As “The Flash” reaches the end of its second season, the CW has succeeded in the building of a television multiverse. With “Arrow” and “Legends of Tomorrow”, the network is quickly shaping up to be a connected DC TV Universe- with “Supergirl” transferring from CBS. Yet Greg Berlanti, Andrew Kreisberg and Geoff Johns continue to produce consistently good work with “The Flash”, and this season finale is on such example.
Picking up from the last episode, Barry Allen (Grant Gustin) pursues Zoom (Teddy Sears) after the death of his father, Henry Allen (John Wesley Shipp). The burial scene is a quiet, somber moment, in which Barry, Iris, and Joe (Jesse L. Martin) come together in their grief. When Barry is unable to speak, Joe talks about how Henry lost both his wife and son after being framed for murder. Afterwards, Wally West (Kenyan Lonsdale) is able to confide in Barry, whom he now knows is the Flash. Barry admits to Iris (Candice Patton) that he was almost ready to move on after Henry had been exonerated for his mom’s death. Suddenly, Zoom shows up to face Barry again. He demands to know who is the faster man of Earth-1 and Earth-2. Barry warns him to leave his friends alone, but Zoom warns him that he cannot guarantee their safety.
Team Flash is skeptical as to whether a race is all that Zoom wants. Dr. Wells reveals Zoom stole a magnetar from Mercury Labs that could destroy the Multiverse. Since Zoom is hellbent on being the fastest man of both worlds, the device can syphon off the energy off of Barry and the rest of the Multiverse. Despite Joe’s protests, Barry states he has no choice but to race his foe, because he doesn’t want anyone else to die. However, he seems to forget the last time he raced brought Zoom back to terrorize their world Ultimately; this leads to the team placing him in a cell for his own protection.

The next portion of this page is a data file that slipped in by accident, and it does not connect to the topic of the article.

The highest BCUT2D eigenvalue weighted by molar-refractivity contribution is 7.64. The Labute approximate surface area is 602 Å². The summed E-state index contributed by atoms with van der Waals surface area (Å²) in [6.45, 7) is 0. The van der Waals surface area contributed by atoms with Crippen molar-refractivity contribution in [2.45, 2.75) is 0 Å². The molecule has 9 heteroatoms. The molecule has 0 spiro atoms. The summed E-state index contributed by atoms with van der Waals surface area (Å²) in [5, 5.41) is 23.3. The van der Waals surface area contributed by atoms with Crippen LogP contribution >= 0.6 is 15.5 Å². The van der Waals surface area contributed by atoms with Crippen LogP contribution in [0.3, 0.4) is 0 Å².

With Barry sidelined, Team Flash decides to move ahead with sending Zoom back to Earth-Two. Cisco (Carlos Valdes), Wells, and Joe manage to corner him in a tense confrontation, but it results in Zoom and Joe being. Desperate to save his father, Wally frees Barry from his cell. Back on Earth-2, it is revealed that the mysterious Man in the Iron Mask is the real Jay Garrick. The Flash tracks down Zoom and agrees to race him in exchange for Joe’s freedom. As the two speedsters begin to race, Barry has to act quickly in order to stop Zoom’s magnetar and save both worlds, but is it possible for him to do so?
Directed by Antonio Negret, the episode is one of the series’s finest to date. Grant Gustin’s acting is one of the episode’s highlights. His monologue about nearly having moved on from his mother’s death is heartbreaking. Candice Patton is given a great material to work with in this episode. The post-funeral scene shows the emotional support Iris gives to Barry in moments of grief. Jesse L. Martin’s quiet, firm plea to Barry is another intense moment, in which Joe begs his foster son to not risk his life again.
“The Flash” has proven itself to be consistently good in its storytelling, acting and technical achievements. Berlanti and company should be proud of their work. Now all that remains is to wait for the third season.